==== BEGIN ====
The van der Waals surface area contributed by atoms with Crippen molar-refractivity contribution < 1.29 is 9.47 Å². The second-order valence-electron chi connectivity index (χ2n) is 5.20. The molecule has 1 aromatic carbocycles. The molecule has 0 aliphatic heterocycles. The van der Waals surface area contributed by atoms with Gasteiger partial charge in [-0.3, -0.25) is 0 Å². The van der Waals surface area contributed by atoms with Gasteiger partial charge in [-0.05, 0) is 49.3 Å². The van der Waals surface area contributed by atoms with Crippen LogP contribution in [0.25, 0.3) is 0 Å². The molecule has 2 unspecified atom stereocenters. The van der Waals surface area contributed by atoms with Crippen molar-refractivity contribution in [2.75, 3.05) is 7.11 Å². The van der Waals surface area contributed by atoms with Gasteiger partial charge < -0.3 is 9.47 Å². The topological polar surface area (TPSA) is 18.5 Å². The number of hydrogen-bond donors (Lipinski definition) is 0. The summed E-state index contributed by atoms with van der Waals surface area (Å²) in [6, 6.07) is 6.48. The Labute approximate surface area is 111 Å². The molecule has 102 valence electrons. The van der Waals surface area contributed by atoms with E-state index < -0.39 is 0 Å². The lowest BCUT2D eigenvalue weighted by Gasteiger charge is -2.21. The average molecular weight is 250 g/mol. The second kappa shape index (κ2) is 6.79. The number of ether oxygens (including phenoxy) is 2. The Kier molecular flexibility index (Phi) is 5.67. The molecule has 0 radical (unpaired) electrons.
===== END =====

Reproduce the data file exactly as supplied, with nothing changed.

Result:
The van der Waals surface area contributed by atoms with Crippen molar-refractivity contribution < 1.29 is 9.47 Å². The second-order valence-electron chi connectivity index (χ2n) is 5.20. The molecule has 1 aromatic carbocycles. The molecule has 0 aliphatic heterocycles. The van der Waals surface area contributed by atoms with Gasteiger partial charge in [-0.3, -0.25) is 0 Å². The van der Waals surface area contributed by atoms with Gasteiger partial charge in [-0.05, 0) is 49.3 Å². The van der Waals surface area contributed by atoms with Crippen LogP contribution in [0.25, 0.3) is 0 Å². The molecule has 2 unspecified atom stereocenters. The van der Waals surface area contributed by atoms with Crippen molar-refractivity contribution in [2.75, 3.05) is 7.11 Å². The van der Waals surface area contributed by atoms with Gasteiger partial charge < -0.3 is 9.47 Å². The topological polar surface area (TPSA) is 18.5 Å². The number of hydrogen-bond donors (Lipinski definition) is 0. The summed E-state index contributed by atoms with van der Waals surface area (Å²) in [6, 6.07) is 6.48. The Labute approximate surface area is 111 Å². The molecule has 102 valence electrons. The van der Waals surface area contributed by atoms with E-state index < -0.39 is 0 Å². The lowest BCUT2D eigenvalue weighted by Gasteiger charge is -2.21. The average molecular weight is 250 g/mol. The second kappa shape index (κ2) is 6.79. The number of ether oxygens (including phenoxy) is 2. The Kier molecular flexibility index (Phi) is 5.67. The molecule has 0 radical (unpaired) electrons.